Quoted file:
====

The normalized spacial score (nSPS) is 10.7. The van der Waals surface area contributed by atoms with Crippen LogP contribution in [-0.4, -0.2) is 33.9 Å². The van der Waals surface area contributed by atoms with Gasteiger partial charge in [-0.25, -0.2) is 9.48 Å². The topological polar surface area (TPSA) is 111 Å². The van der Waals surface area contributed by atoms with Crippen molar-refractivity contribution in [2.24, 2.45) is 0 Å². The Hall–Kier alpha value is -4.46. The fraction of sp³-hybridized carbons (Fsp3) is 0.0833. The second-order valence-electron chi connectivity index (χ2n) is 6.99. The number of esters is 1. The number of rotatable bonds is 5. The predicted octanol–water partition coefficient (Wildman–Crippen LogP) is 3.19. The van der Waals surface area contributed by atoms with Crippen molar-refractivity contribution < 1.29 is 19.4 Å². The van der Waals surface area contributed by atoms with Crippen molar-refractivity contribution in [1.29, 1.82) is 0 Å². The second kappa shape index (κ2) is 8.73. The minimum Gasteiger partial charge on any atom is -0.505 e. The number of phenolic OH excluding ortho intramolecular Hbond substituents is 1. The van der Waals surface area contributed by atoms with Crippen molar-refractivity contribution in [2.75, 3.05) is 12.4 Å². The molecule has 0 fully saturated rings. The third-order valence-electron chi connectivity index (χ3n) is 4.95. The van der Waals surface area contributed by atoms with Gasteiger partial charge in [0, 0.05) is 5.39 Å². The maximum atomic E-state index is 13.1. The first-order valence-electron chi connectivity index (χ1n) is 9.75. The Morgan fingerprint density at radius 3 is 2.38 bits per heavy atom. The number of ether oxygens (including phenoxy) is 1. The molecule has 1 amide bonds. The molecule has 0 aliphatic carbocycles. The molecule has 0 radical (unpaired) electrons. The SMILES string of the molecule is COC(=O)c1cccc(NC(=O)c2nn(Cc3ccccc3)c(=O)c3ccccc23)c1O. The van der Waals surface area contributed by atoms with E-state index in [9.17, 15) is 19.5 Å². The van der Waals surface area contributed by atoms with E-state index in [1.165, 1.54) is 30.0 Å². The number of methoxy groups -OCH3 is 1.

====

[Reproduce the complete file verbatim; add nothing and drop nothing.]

The normalized spacial score (nSPS) is 10.7. The van der Waals surface area contributed by atoms with Crippen LogP contribution in [-0.4, -0.2) is 33.9 Å². The van der Waals surface area contributed by atoms with Gasteiger partial charge in [-0.25, -0.2) is 9.48 Å². The topological polar surface area (TPSA) is 111 Å². The van der Waals surface area contributed by atoms with Crippen molar-refractivity contribution in [2.24, 2.45) is 0 Å². The Hall–Kier alpha value is -4.46. The fraction of sp³-hybridized carbons (Fsp3) is 0.0833. The second-order valence-electron chi connectivity index (χ2n) is 6.99. The number of esters is 1. The number of rotatable bonds is 5. The predicted octanol–water partition coefficient (Wildman–Crippen LogP) is 3.19. The van der Waals surface area contributed by atoms with Crippen molar-refractivity contribution < 1.29 is 19.4 Å². The van der Waals surface area contributed by atoms with Crippen molar-refractivity contribution in [1.29, 1.82) is 0 Å². The second kappa shape index (κ2) is 8.73. The minimum Gasteiger partial charge on any atom is -0.505 e. The number of phenolic OH excluding ortho intramolecular Hbond substituents is 1. The van der Waals surface area contributed by atoms with Crippen molar-refractivity contribution in [2.75, 3.05) is 12.4 Å². The molecule has 0 fully saturated rings. The third-order valence-electron chi connectivity index (χ3n) is 4.95. The van der Waals surface area contributed by atoms with Gasteiger partial charge in [0, 0.05) is 5.39 Å². The maximum atomic E-state index is 13.1. The first-order valence-electron chi connectivity index (χ1n) is 9.75. The Morgan fingerprint density at radius 3 is 2.38 bits per heavy atom. The number of ether oxygens (including phenoxy) is 1. The molecule has 1 amide bonds. The molecule has 0 aliphatic carbocycles. The molecule has 0 radical (unpaired) electrons. The SMILES string of the molecule is COC(=O)c1cccc(NC(=O)c2nn(Cc3ccccc3)c(=O)c3ccccc23)c1O. The van der Waals surface area contributed by atoms with E-state index in [9.17, 15) is 19.5 Å². The van der Waals surface area contributed by atoms with E-state index in [1.165, 1.54) is 30.0 Å². The number of methoxy groups -OCH3 is 1.